CamdenNewJournal

The independent London newspaper

Round-the-clock HS2 works rattle home of opera singer

Being at home 'like being inside a tumble dryer all night'

28 January, 2021 — By Tom Foot

Louisa Beard

AN opera singer is suffering sleepless nights due to the “incredible reverberation” from round-the-clock HS2 works.

Louisa Beard said her home in Delancey Street, Camden Town, is like the “inside of a tumble-dryer all night” since heavy-duty piling works began this month.

She said she has been met with an uncaring tone from the company running the £106billion railway scheme when complaining about the booming noises.

Ms Beard said: “It’s chaos and a nightmare – it’s during the weekend, day and night. Since January 13, I have not been able to sleep the whole night because of this incredible reverberation. The treatment we get as residents is patronising, rude – nobody cares.”

She added: “They lack humanity. They say we are helping the community, we are planting trees, but it is all marketing. They should send us to hotels.”

Ms Beard is a grand piano specialist who honed her singing at the Turin Conservatory of Music. Camden Council believes the loud piling works are breaking legal limits and have warned that some homes on the Regent’s Park estate have been made “virtually uninhabitable”.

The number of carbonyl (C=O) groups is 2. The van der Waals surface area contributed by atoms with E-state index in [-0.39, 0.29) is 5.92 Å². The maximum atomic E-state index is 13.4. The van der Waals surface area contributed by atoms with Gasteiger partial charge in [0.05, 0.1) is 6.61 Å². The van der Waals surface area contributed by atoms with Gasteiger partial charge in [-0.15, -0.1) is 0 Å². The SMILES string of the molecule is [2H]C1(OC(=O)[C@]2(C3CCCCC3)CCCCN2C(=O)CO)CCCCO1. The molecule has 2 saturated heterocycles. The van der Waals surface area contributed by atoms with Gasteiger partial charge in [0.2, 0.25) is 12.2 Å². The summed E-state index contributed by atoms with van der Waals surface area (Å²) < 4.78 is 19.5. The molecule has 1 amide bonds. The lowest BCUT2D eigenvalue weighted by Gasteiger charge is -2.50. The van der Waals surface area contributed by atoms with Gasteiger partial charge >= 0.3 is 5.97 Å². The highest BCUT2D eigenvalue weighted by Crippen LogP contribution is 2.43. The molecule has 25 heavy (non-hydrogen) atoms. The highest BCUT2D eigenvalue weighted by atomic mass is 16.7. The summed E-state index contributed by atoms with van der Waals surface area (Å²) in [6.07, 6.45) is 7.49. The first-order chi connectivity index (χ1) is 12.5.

HS2 is a £110billion railway to Birmingham that is set to cause chaos in Camden until at least 2036.

Parks, public greens, hundreds of homes and businesses have been demolished to make way for the new terminus at Euston. Residents close to the line have been promised sound-proofing but hundreds of homes are yet to have the insulation fitted. Ms Beard has recently been recording arias that are played to Covid scientists in the labs.

She said: “I’m recording in St Mary’s church and I send them a link with a message saying ‘thank you so much’. They are doing a fantastic job to keep going through all this.”

A HS2 Ltd spokesperson said: “In order to prepare for HS2, some works on the existing rail network are required. To reduce impact on the operation of the railway, these works are sometimes undertaken overnight. When this is necessary, notifications are sent to residents nearby, there is noise monitoring in place and we try to ensure it is done as quietly as possible.”

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